Thursday, November 28, 2013

Applying Blue Ocean in Pharma

The global pharmaceutical industry is estimated to reach an astounding $1.1 trillion by the year 2015. Increasing investments in the pharmaceutical industries of emerging countries and the growing popularity of generics are two factors pushing this growth and worldwide expansion.

However, even though the United States of America is a leading producer and user of pharmaceutical products, the nation is experiencing a slowdown. As opposed to the tens of hundreds of new molecular entities being researched upon, the U.S. Food and Drug Administration (FDA) only approved 300 new drugs, vaccines and biologics in the decade spanning 1995 to 2005. And therefore, beginning 2004, the FDA implemented creative initiatives to enhance innovation, reformed the drug approval process by including new indications for existing drugs and has managed to transform the entire process by which drugs are developed and evaluated in the last 20 years by introducing initiatives like the Critical Path Initiative to foster organic growth.

The major players in the U.S. pharmaceutical industry are multi-national conglomerates with a strong global footprint. In the U.S. per se, the industry players are competing in a complex and challenging environment. The market is being challenged by primarily two market drivers:
  1. Stagnating growth and demand in the domestic market and,
  2. Restructuring of the U.S. healthcare delivery system
While the U.S. pharmaceutical market is expected to grow from $300 billion market in 2009 to an estimated $350 billion by 2015, the growth rate is experiencing a slowdown and is estimated to be a dismal 0-3%. Patent cliffs for major blockbuster drugs, the increasing presence and demand for generics, pricing pressures, strict regulatory framework with lesser FDA approvals along with increased R&D risk, lower productivity and a slow pipeline development are negatively impacting the U.S. pharmaceutical industry.

Another major cause of concern is the rising cost of healthcare and the fact that expenditure on pharmaceutical products accounts for 8% of the entire healthcare costs.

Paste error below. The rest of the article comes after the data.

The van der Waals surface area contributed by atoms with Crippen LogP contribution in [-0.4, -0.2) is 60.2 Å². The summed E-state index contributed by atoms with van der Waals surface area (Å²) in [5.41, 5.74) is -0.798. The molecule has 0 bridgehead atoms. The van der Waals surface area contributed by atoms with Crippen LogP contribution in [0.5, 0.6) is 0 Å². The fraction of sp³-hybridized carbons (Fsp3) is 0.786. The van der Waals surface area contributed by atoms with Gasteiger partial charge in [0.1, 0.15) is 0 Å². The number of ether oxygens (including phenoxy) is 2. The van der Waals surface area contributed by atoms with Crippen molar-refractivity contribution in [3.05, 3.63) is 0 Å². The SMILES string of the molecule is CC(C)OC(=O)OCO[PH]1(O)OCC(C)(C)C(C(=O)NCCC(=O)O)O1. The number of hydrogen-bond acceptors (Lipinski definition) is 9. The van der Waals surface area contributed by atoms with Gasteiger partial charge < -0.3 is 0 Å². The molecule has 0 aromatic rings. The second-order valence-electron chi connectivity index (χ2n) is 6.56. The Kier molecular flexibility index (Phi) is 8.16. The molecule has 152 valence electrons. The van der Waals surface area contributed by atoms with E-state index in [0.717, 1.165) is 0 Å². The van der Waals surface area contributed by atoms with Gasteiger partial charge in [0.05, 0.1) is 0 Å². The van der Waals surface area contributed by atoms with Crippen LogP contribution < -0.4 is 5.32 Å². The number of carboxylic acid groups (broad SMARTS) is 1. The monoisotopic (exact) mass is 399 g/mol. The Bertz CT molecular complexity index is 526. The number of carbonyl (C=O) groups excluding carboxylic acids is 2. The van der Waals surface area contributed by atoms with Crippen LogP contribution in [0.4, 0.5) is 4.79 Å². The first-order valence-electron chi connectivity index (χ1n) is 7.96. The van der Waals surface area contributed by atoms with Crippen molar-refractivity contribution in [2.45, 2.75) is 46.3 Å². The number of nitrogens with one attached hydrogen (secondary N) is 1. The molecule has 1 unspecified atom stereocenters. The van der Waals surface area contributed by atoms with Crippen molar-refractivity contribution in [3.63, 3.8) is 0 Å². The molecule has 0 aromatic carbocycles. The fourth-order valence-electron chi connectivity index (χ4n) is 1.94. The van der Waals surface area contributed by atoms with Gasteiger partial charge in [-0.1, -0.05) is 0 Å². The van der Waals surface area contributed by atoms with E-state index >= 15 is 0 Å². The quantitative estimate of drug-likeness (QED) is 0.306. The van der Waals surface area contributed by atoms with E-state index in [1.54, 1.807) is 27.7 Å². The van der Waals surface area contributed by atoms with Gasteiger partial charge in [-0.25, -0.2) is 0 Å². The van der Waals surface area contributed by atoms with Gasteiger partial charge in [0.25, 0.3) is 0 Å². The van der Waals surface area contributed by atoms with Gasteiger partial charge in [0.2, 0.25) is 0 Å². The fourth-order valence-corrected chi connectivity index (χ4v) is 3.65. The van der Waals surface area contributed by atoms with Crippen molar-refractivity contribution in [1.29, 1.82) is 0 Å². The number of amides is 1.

To counter innovation challenges and the lengthy and costly clinical trial pathway required by the FDA to achieve market approval, the industry is strategically applying the blue ocean strategy in a unique manner wherein they are looking to meet the drug/therapy requirements of targeted and smaller groups by using better patient monitoring decision support tools instead of focusing on blockbuster drugs which aim at large patients groups which can consume the drug. Bigger pharmaceutical companies are moving towards clinical research outsourcing and functional service providers (FSPs) who fulfill specific roles in the drug development and approval process. FSP services cover a range of areas, including clinical monitoring, data management, biostatistics/statistical programming, pharmacovigilance, and regulatory strategy. Following the basics of the blue ocean strategy, they are focusing on how to create uncontested market space by reconstructing market boundaries, focusing on the big picture and reaching beyond existing demand.

Moreover, if we specifically look at the drug development strategies in place, the ‘one drug fit all’ concept is outdated and no longer applies to pharmaceutical products especially for burgeoning and specialized sectors like oncology and cardiovascular diseases where treatment is directed by genetic make-up and similar factors. Hence, the industry is focusing on developing personalized therapies and strategically occupying larger market shares of a healthcare pie whose slices keep getting thinner and thinner.

I am interested in the various decision support systems like Reverse Engineering and Forward Simulation models which can be used in this context and the fact that these strategy tools are being developed in start-ups who will form alliances to assist Big Pharma. I would like to see how this specialty industry develops and merges with the healthcare industry.

Cognizant Report, The Future of Pharma: A U.S. Sector Review, 2011 (
Select USA - The Pharmaceutical Industry in the United States (
Yahoo Finance, Pharmaceutical Industry in the United States - 2013 Report (
IMS Biopharma Forecasts & Trends
IMS Health report, “Restoring innovation as global pharma’s centre of growth”
Michael Kunst, Rafael Natanek, Loic Plantevin and George Eliades, “A new pharma launch paradigm: From one size fits all to a tailored product approach”, Bain & Company report, 2013

No comments:

Post a Comment

Note: Only a member of this blog may post a comment.